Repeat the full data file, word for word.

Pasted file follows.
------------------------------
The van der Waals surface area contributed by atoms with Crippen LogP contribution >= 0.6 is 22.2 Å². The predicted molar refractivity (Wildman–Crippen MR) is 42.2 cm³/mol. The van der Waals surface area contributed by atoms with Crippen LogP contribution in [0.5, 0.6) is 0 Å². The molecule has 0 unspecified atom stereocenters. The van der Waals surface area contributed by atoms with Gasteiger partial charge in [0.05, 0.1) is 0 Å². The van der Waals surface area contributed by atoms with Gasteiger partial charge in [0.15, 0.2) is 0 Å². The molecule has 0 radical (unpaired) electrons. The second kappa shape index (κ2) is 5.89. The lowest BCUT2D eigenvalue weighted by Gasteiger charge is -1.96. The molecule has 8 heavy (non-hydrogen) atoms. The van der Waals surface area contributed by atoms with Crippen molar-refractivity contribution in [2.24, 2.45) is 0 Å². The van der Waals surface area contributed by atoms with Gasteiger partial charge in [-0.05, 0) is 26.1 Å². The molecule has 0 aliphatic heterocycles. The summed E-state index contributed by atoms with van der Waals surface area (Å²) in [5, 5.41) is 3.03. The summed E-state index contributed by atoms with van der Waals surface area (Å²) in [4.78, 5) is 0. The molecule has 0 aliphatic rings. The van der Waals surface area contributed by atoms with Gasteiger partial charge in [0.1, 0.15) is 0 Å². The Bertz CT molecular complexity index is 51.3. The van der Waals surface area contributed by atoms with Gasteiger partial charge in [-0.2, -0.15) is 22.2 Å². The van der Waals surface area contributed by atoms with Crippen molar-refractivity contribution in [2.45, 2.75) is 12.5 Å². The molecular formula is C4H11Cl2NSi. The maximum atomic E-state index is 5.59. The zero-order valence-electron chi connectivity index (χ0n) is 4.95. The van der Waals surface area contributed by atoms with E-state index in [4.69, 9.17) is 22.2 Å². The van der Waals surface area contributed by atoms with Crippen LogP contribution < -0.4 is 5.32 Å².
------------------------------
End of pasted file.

The van der Waals surface area contributed by atoms with Crippen LogP contribution >= 0.6 is 22.2 Å². The predicted molar refractivity (Wildman–Crippen MR) is 42.2 cm³/mol. The van der Waals surface area contributed by atoms with Crippen LogP contribution in [0.5, 0.6) is 0 Å². The molecule has 0 unspecified atom stereocenters. The van der Waals surface area contributed by atoms with Gasteiger partial charge in [0.05, 0.1) is 0 Å². The van der Waals surface area contributed by atoms with Gasteiger partial charge in [0.15, 0.2) is 0 Å². The molecule has 0 radical (unpaired) electrons. The second kappa shape index (κ2) is 5.89. The lowest BCUT2D eigenvalue weighted by Gasteiger charge is -1.96. The molecule has 8 heavy (non-hydrogen) atoms. The van der Waals surface area contributed by atoms with Crippen molar-refractivity contribution in [2.24, 2.45) is 0 Å². The van der Waals surface area contributed by atoms with Gasteiger partial charge in [-0.05, 0) is 26.1 Å². The molecule has 0 aliphatic heterocycles. The summed E-state index contributed by atoms with van der Waals surface area (Å²) in [5, 5.41) is 3.03. The summed E-state index contributed by atoms with van der Waals surface area (Å²) in [4.78, 5) is 0. The molecule has 0 aliphatic rings. The van der Waals surface area contributed by atoms with Gasteiger partial charge in [0.1, 0.15) is 0 Å². The Bertz CT molecular complexity index is 51.3. The van der Waals surface area contributed by atoms with Gasteiger partial charge in [-0.2, -0.15) is 22.2 Å². The van der Waals surface area contributed by atoms with Crippen molar-refractivity contribution in [2.45, 2.75) is 12.5 Å². The molecular formula is C4H11Cl2NSi. The maximum atomic E-state index is 5.59. The zero-order valence-electron chi connectivity index (χ0n) is 4.95. The van der Waals surface area contributed by atoms with E-state index in [4.69, 9.17) is 22.2 Å². The van der Waals surface area contributed by atoms with Crippen LogP contribution < -0.4 is 5.32 Å².